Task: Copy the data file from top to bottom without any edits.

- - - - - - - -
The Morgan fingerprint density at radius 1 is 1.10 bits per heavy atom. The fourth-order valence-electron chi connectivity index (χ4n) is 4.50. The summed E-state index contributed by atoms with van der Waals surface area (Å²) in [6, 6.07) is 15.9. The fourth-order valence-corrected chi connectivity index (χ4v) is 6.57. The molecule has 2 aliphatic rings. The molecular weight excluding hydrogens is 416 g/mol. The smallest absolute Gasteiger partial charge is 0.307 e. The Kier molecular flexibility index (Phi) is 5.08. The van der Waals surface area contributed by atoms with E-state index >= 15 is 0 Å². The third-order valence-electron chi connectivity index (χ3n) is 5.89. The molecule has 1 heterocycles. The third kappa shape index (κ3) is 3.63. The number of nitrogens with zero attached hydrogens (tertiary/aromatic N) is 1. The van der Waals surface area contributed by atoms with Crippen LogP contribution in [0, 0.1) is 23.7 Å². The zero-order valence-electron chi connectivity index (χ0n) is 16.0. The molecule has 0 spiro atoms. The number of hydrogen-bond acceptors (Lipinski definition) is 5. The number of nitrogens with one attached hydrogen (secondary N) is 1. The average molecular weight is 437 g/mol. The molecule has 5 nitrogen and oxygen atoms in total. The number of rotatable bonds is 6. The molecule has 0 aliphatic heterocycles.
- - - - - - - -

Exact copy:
The Morgan fingerprint density at radius 1 is 1.10 bits per heavy atom. The fourth-order valence-electron chi connectivity index (χ4n) is 4.50. The summed E-state index contributed by atoms with van der Waals surface area (Å²) in [6, 6.07) is 15.9. The fourth-order valence-corrected chi connectivity index (χ4v) is 6.57. The molecule has 2 aliphatic rings. The molecular weight excluding hydrogens is 416 g/mol. The smallest absolute Gasteiger partial charge is 0.307 e. The Kier molecular flexibility index (Phi) is 5.08. The van der Waals surface area contributed by atoms with E-state index >= 15 is 0 Å². The third-order valence-electron chi connectivity index (χ3n) is 5.89. The molecule has 1 heterocycles. The third kappa shape index (κ3) is 3.63. The number of nitrogens with zero attached hydrogens (tertiary/aromatic N) is 1. The van der Waals surface area contributed by atoms with Crippen LogP contribution in [0, 0.1) is 23.7 Å². The zero-order valence-electron chi connectivity index (χ0n) is 16.0. The molecule has 0 spiro atoms. The number of hydrogen-bond acceptors (Lipinski definition) is 5. The number of nitrogens with one attached hydrogen (secondary N) is 1. The average molecular weight is 437 g/mol. The molecule has 5 nitrogen and oxygen atoms in total. The number of rotatable bonds is 6. The molecule has 0 aliphatic heterocycles.